I always learn from the “Faith Matters” columns (published in the Christian Century) that are written by L. Gregory Jones, a Methodist pastor who is dean of the Duke Divinity School. In his current column, Dean Jones writes that, as “an heir of the Methodist tee-totaling commitment, I grew up with a clear sense that alcohol is dangerous and to be avoided.” This will seem foreign to most of us. Jones himself left behind an “excessively legalistic approach to Christian living” and would presently defend the moderate consumption of alcoholic beverages. But, still, we shouldn’t completely dismiss the “Methodist tee-totaling commitment.” Here, Dean Jones writes with a newfound appreciation of “my older Methodist sensibilities”:
I began to read more about the consequences of alcohol abuse. I had been reasonably aware of the links between drunkenness and destructive behavior, but I vastly underestimated this force, as well as the strength of existing data. Excessive use of alcohol increases the likelihood of sexual assault exponentially, especially on college campuses. The economic costs of lost productivity due to alcohol abuse have been calculated to be in the billions of dollars. For the overwhelming majority of people in prison, there is a direct connection between their crimes and alcohol or drug abuse.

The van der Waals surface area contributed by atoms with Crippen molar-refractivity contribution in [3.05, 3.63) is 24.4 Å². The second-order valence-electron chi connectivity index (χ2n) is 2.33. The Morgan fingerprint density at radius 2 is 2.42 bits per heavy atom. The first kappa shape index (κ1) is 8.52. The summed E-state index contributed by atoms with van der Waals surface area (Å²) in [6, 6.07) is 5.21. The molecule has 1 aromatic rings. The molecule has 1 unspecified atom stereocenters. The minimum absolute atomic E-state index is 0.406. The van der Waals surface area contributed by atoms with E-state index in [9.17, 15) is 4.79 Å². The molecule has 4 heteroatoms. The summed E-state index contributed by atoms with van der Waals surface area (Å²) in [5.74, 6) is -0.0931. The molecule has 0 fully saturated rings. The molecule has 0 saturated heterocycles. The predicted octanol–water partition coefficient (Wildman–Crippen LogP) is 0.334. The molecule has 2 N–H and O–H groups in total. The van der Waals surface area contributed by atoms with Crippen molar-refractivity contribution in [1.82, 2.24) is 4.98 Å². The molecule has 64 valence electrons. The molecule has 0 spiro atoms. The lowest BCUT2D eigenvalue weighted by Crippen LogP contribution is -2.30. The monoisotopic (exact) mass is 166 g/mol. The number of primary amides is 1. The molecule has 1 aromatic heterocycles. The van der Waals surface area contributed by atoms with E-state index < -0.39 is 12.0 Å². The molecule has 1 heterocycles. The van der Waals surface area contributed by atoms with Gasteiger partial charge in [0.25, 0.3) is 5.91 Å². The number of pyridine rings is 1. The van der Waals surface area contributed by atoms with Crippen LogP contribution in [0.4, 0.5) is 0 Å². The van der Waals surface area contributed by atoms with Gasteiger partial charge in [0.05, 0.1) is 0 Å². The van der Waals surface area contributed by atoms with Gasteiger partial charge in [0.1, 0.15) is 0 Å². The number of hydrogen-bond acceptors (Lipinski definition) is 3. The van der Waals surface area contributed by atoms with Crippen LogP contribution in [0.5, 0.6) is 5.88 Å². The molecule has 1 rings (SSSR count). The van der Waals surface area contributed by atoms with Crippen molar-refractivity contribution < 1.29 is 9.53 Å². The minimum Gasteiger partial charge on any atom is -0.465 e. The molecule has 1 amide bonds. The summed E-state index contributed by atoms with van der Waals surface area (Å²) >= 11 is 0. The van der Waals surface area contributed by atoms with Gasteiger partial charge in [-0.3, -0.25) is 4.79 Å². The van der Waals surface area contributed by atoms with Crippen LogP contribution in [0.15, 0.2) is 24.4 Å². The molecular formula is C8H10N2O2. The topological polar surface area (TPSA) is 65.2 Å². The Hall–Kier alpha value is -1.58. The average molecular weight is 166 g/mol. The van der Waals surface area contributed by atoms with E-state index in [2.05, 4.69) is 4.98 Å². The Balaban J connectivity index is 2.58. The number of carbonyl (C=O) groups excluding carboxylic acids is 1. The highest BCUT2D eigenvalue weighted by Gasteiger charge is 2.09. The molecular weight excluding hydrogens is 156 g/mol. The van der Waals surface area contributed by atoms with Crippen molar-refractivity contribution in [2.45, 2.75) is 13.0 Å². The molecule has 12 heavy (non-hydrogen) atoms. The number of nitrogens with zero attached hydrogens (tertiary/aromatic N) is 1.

I could feel Wesley’s prophetic critique welling up in me, even as I also knew the risks of sounding like a prudish, moralistic Christian—or at the very least a killjoy. Yet I am also convinced that it will not suffice to simply urge abstinence or initiate a “just say no” campaign for undergraduates and other Americans for whom alcohol use is pervasive in most social gatherings. What alternatives are there?
The fifth chapter of Ephesians offers us a clue. To be sure, the prophetic critique is there: “Do not be drunk with wine, for that is debauchery.” Immediately following, however, is a constructive suggestion: “Be filled with the Spirit, as you sing psalms and hymns and spiritual songs among yourselves, singing and making melody to the Lord in your hearts, giving thanks to God the Father at all times and for everything in the name of our Lord Jesus Christ” (5:18b-20).
The writer suggests that we all want to be lifted out of ourselves, beyond ourselves. Drunkenness does this in ways that diminish and destroy; becoming faithfully intoxicated with the Holy Spirit draws people together into life-giving praise.
In the light of Ephesians, I recall that the 18th-century Methodist movement at its best was not primarily a moralistic critique of alcohol abuse or any other forms of sinfulness, but rather networks of Christian disciples inviting people to become intoxicated with the Holy Spirit. Perhaps a small change in the weekend parties we choose to attend could make a huge difference—and an important, faithful witness. We can offer such a witness to young and old, blue-collar and well educated, when we risk participating in worship and parties that are animated by the Spirit rather than by spirits.